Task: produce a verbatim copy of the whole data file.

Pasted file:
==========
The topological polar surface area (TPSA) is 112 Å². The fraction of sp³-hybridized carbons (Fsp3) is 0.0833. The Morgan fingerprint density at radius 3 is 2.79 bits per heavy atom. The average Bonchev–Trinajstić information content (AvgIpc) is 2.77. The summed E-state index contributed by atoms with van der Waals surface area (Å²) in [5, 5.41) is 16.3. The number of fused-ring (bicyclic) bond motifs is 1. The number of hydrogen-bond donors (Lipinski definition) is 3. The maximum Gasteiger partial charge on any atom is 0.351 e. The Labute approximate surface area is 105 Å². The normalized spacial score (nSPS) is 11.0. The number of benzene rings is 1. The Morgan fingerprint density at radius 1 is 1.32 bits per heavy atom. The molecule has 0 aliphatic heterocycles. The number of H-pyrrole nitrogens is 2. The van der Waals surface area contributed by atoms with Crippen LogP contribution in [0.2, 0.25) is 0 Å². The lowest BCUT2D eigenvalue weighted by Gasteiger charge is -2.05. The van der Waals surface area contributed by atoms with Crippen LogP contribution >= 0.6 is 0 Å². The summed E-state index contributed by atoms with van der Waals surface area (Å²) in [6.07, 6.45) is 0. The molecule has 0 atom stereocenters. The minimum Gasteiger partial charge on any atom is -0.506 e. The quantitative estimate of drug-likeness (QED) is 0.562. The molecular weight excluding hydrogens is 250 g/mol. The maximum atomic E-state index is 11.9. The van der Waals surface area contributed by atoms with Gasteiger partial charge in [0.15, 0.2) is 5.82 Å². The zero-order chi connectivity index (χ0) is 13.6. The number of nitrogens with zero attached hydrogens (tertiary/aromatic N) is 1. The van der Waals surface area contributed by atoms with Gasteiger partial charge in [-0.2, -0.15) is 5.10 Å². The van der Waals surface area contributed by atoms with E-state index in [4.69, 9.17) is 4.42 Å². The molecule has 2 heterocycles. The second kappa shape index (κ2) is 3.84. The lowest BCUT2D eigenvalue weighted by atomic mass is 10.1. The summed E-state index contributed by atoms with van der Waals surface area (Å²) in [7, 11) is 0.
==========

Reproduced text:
The topological polar surface area (TPSA) is 112 Å². The fraction of sp³-hybridized carbons (Fsp3) is 0.0833. The Morgan fingerprint density at radius 3 is 2.79 bits per heavy atom. The average Bonchev–Trinajstić information content (AvgIpc) is 2.77. The summed E-state index contributed by atoms with van der Waals surface area (Å²) in [5, 5.41) is 16.3. The number of fused-ring (bicyclic) bond motifs is 1. The number of hydrogen-bond donors (Lipinski definition) is 3. The maximum Gasteiger partial charge on any atom is 0.351 e. The Labute approximate surface area is 105 Å². The normalized spacial score (nSPS) is 11.0. The number of benzene rings is 1. The Morgan fingerprint density at radius 1 is 1.32 bits per heavy atom. The molecule has 0 aliphatic heterocycles. The number of H-pyrrole nitrogens is 2. The van der Waals surface area contributed by atoms with Crippen LogP contribution in [0.2, 0.25) is 0 Å². The lowest BCUT2D eigenvalue weighted by Gasteiger charge is -2.05. The van der Waals surface area contributed by atoms with Crippen LogP contribution >= 0.6 is 0 Å². The summed E-state index contributed by atoms with van der Waals surface area (Å²) in [6.07, 6.45) is 0. The molecule has 0 atom stereocenters. The minimum Gasteiger partial charge on any atom is -0.506 e. The quantitative estimate of drug-likeness (QED) is 0.562. The molecular weight excluding hydrogens is 250 g/mol. The maximum atomic E-state index is 11.9. The van der Waals surface area contributed by atoms with Gasteiger partial charge in [0.15, 0.2) is 5.82 Å². The zero-order chi connectivity index (χ0) is 13.6. The number of nitrogens with zero attached hydrogens (tertiary/aromatic N) is 1. The van der Waals surface area contributed by atoms with Gasteiger partial charge in [-0.2, -0.15) is 5.10 Å². The van der Waals surface area contributed by atoms with E-state index in [4.69, 9.17) is 4.42 Å². The molecule has 2 heterocycles. The second kappa shape index (κ2) is 3.84. The lowest BCUT2D eigenvalue weighted by atomic mass is 10.1. The summed E-state index contributed by atoms with van der Waals surface area (Å²) in [7, 11) is 0.